As the new year starts I am looking forward and looking back, reflecting on the past in order to shape the future. I started this reflective process with the hashtag #oneword2019. And I knew immediately what my word would be, it is a word given to me by my principal, the word hope.
“[Hope] rests on the expectation that our own efforts can improve our future. ‘I have a feeling tomorrow will be better’ is different from ‘I resolve to make tomorrow better.’ The hope that gritty people have has nothing to do with luck and everything to do with getting up again.” ~ Angela Duckworth
As I look back I see hope in everything we have done. Every risk we have taken together, every change we have been a part of, every innovation we have dreamed of, every moment we have shaped has been built upon hope.
In the past three years we have built an inclusive learning environment with integrated support in context, for everyone. We became co-teachers. We rethought homework. We brought in student led conferences. We introduced new technologies and a tech coach to guide the way. Our units were rewritten for deeper inquiry and we found our way from teacher centered units to student centered learning. We implemented planning retreats and guest teaching. We reimagined teacher appraisals. We redesigned professional development for personalized professional learning as personal learning journeys. We introduced choice workshops led for and by teachers. We restructured the timetable. Inspired by our home language programme we considered our additional language choices and increased the options from one (French) to six (Mandarin, Arabic, Luganda, Kiswahili, French and Spanish). We built a model of shared leadership. We wrote a whole school unit of inquiry. We hosted parent forums and lecture series. We found our why, how and what as we delved into learner agency. And through trust and purpose we have become a community of learners.
Our belief in hope has shaped our path and led to an amazing period of growth and change. This idea of hope continues to carry us forward as we persistently resolve to make tomorrow better.
“If you’re not moving forward, you’re falling back.” ~ Sam Waterston
In looking towards tomorrow we are working on ideas for embracing learner agency. We are considering how to work as one school across three programmes. We are inquiring into changing pedagogies, best practice and 21st century learning. We are building a wider learning community connected through purpose. We are opening up our personal learning journeys beyond just professional learning. We are adding new areas of expertise to our learning support team for inclusion. We are looking to embark on an action research project focusing on the ATLs (skills). We are discussing teacher appraisals and a culture of collective accountability. And we are constantly striving to learn, reflect and grow as a community of learners.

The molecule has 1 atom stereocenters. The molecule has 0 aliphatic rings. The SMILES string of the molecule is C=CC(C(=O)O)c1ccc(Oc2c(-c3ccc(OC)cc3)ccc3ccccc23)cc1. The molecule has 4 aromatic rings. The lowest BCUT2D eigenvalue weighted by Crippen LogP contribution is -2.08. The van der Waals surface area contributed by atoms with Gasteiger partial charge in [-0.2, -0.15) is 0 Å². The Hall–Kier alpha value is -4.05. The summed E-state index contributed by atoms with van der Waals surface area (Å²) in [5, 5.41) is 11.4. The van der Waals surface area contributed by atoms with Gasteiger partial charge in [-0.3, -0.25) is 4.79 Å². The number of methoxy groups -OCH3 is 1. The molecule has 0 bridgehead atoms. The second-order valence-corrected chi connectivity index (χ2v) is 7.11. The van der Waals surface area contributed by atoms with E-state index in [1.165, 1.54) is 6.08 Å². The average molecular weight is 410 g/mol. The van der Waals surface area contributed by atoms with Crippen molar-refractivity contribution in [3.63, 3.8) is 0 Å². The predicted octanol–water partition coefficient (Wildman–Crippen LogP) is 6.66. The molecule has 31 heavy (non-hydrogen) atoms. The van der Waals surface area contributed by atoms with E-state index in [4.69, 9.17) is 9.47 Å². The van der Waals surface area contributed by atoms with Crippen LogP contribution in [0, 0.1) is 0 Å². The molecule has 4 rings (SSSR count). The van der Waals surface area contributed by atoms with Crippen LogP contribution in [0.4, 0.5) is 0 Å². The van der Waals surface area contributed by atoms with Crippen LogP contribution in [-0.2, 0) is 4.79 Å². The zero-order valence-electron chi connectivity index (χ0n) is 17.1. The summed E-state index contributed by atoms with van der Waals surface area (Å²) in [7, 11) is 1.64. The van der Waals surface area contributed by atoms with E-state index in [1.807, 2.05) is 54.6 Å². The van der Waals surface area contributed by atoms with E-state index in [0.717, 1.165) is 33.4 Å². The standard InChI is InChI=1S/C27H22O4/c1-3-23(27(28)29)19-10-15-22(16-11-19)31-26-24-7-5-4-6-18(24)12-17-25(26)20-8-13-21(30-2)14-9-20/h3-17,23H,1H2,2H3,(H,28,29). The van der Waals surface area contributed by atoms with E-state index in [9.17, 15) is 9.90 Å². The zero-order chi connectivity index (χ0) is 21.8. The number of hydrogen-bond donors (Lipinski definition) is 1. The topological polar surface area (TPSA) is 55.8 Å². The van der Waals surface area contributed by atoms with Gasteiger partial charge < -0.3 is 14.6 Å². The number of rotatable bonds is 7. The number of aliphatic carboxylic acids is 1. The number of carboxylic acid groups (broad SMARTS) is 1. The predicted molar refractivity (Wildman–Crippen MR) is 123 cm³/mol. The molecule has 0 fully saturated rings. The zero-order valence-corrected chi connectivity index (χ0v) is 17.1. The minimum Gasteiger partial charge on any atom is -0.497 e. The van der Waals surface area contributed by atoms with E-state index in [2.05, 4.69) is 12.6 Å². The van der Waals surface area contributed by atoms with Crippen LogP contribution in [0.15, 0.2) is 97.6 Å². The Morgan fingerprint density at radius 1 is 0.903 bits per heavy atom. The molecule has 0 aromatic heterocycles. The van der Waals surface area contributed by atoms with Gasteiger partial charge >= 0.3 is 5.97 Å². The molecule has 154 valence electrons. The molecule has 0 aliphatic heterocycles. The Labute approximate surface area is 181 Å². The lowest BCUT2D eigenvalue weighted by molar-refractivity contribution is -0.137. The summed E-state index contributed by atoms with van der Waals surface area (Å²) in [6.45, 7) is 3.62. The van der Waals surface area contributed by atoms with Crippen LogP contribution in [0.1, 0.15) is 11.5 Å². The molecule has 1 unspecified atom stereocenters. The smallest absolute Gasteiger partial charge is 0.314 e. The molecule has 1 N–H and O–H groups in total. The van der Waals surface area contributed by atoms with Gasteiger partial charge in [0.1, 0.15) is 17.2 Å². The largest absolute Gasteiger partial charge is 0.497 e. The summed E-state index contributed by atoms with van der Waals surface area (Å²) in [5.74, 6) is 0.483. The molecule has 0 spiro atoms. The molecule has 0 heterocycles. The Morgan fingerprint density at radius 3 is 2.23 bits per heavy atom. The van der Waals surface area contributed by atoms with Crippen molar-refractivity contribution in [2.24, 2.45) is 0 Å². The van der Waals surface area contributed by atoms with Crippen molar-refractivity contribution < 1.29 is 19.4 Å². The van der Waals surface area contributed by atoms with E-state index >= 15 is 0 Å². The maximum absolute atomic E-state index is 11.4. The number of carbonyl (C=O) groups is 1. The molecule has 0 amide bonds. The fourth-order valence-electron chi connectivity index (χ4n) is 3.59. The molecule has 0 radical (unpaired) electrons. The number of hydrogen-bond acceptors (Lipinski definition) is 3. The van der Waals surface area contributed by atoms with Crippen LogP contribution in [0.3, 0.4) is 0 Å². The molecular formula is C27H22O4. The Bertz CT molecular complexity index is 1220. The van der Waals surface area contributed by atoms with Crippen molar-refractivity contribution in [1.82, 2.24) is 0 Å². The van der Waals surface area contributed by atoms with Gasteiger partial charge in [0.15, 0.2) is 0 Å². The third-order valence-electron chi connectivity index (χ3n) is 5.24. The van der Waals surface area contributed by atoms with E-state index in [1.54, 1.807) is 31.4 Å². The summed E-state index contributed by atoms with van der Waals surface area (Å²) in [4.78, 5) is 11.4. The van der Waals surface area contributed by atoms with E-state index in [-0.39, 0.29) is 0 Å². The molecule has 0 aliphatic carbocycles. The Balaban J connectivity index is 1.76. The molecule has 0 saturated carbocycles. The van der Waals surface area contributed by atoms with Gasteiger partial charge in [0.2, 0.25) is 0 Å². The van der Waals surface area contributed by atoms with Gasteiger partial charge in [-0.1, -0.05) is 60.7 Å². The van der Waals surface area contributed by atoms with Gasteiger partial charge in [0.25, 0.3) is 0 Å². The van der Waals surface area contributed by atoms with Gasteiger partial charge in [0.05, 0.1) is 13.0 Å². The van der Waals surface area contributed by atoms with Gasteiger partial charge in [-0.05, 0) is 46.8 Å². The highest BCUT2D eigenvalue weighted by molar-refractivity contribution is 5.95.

“The illiterate of the 21st century will not be those who cannot read and write, but those who cannot learn, unlearn and relearn.” ~ Alvin Toffler
It has been such an adventure to be a part of the changes brought on through this idea of hope. And it is so exciting to dream about what is yet to come. But it is also a bittersweet time as I will be moving at the end of this school year and leaving this dynamic team of lifelong learners and our hope for the future of education and learning at ISU. I will miss being a part of the changes yet to come, the reflections of where we have been and the dreams of tomorrow. But I believe, in fact I know, that this growth, these dreams, the continuous progress will continue. I know this because learning and growth is a part of who we are.
“Learning is never cumulative, it is a movement of knowing which has no beginning and no end.” ~ Bruce Lee
This realization of who we have become led me to understand that the most important change we have gone through has been about building a collective culture.
Culture is sharing a common language, common beliefs illustrated through common stories and common norms and values
(from “Sapiens” by Yuval Noah Harari, 2011).
Our culture is built on just these elements. We share a common language defined by our learning principles and the IB. With this common language we can freely communicate across classrooms, through grade levels and as a community. This common language gives life to our shared beliefs through the stories we tell. Stories about agency, inclusion and action identify who we are as a community. These stories also highlight what we value as a community. They reflect the importance of inquiry and learning journeys. And these stories with their beliefs, values and shared language provide us with the norms by which we act everyday. We expect each other to be creative and collaborative. They are the stories of our purpose. This is our shared culture.
Cultures provide the connections between people that allow for cooperation over time. They help dissolve the idea of ‘us’ and ‘them’ to create ‘we.’ We are a school of strong beliefs and these beliefs are not connected to any one individual but to the culture of our school.
In this realization I came to understand that hope is the word that guided us to build this culture which is what will continue to shape our tomorrow. It is this understanding of culture that will allow me to move on to my new tomorrow full of hope because I know that the culture I have been a part of at ISU is alive in all of us and will endure within the ISU community near and far helping each of us to shape our own tomorrow’s.